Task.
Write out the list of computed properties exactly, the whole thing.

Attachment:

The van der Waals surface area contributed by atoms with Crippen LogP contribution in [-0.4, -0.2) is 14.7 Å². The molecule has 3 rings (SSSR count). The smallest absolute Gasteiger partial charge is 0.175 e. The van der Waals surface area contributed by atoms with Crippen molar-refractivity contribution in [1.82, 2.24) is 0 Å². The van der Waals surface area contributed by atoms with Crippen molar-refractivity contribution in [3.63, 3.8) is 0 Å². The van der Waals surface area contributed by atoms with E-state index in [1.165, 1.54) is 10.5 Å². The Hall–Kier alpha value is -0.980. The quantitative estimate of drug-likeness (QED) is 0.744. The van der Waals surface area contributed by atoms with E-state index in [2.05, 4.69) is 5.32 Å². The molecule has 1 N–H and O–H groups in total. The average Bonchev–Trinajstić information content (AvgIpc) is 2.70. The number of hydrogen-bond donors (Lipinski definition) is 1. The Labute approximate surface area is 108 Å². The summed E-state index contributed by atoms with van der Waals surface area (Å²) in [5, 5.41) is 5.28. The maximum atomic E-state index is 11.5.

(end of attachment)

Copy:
The van der Waals surface area contributed by atoms with Crippen LogP contribution in [-0.4, -0.2) is 14.7 Å². The molecule has 3 rings (SSSR count). The smallest absolute Gasteiger partial charge is 0.175 e. The van der Waals surface area contributed by atoms with Crippen molar-refractivity contribution in [1.82, 2.24) is 0 Å². The van der Waals surface area contributed by atoms with Crippen molar-refractivity contribution in [3.63, 3.8) is 0 Å². The van der Waals surface area contributed by atoms with E-state index in [1.165, 1.54) is 10.5 Å². The Hall–Kier alpha value is -0.980. The quantitative estimate of drug-likeness (QED) is 0.744. The van der Waals surface area contributed by atoms with E-state index in [2.05, 4.69) is 5.32 Å². The molecule has 1 N–H and O–H groups in total. The average Bonchev–Trinajstić information content (AvgIpc) is 2.70. The number of hydrogen-bond donors (Lipinski definition) is 1. The Labute approximate surface area is 108 Å². The summed E-state index contributed by atoms with van der Waals surface area (Å²) in [5, 5.41) is 5.28. The maximum atomic E-state index is 11.5.